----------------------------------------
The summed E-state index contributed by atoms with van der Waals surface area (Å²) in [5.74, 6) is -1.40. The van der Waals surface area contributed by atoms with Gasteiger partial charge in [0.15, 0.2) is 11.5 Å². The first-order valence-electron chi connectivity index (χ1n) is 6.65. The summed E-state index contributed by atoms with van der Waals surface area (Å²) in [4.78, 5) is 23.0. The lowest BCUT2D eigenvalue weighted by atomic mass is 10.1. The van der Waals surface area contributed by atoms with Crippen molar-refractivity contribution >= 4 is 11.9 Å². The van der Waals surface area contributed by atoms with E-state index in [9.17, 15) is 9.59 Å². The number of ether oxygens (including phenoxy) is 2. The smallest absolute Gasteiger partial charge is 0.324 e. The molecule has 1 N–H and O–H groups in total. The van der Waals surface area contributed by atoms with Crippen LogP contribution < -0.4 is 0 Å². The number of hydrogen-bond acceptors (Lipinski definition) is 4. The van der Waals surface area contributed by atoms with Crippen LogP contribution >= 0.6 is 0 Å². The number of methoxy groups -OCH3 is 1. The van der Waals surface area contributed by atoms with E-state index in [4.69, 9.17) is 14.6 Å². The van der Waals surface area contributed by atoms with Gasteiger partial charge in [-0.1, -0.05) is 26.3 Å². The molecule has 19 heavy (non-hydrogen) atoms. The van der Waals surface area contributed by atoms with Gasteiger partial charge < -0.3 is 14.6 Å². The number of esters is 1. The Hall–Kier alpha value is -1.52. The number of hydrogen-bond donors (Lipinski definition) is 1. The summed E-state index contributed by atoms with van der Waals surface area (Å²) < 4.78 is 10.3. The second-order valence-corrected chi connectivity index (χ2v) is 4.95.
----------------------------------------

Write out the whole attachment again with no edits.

The summed E-state index contributed by atoms with van der Waals surface area (Å²) in [5.74, 6) is -1.40. The van der Waals surface area contributed by atoms with Gasteiger partial charge in [0.15, 0.2) is 11.5 Å². The first-order valence-electron chi connectivity index (χ1n) is 6.65. The summed E-state index contributed by atoms with van der Waals surface area (Å²) in [4.78, 5) is 23.0. The lowest BCUT2D eigenvalue weighted by atomic mass is 10.1. The van der Waals surface area contributed by atoms with Crippen molar-refractivity contribution >= 4 is 11.9 Å². The van der Waals surface area contributed by atoms with E-state index in [9.17, 15) is 9.59 Å². The number of ether oxygens (including phenoxy) is 2. The smallest absolute Gasteiger partial charge is 0.324 e. The molecule has 1 N–H and O–H groups in total. The van der Waals surface area contributed by atoms with Crippen LogP contribution < -0.4 is 0 Å². The number of hydrogen-bond acceptors (Lipinski definition) is 4. The van der Waals surface area contributed by atoms with Crippen LogP contribution >= 0.6 is 0 Å². The number of methoxy groups -OCH3 is 1. The van der Waals surface area contributed by atoms with E-state index in [4.69, 9.17) is 14.6 Å². The van der Waals surface area contributed by atoms with Gasteiger partial charge in [-0.1, -0.05) is 26.3 Å². The molecule has 19 heavy (non-hydrogen) atoms. The van der Waals surface area contributed by atoms with Gasteiger partial charge < -0.3 is 14.6 Å². The number of esters is 1. The Hall–Kier alpha value is -1.52. The number of hydrogen-bond donors (Lipinski definition) is 1. The summed E-state index contributed by atoms with van der Waals surface area (Å²) < 4.78 is 10.3. The second-order valence-corrected chi connectivity index (χ2v) is 4.95.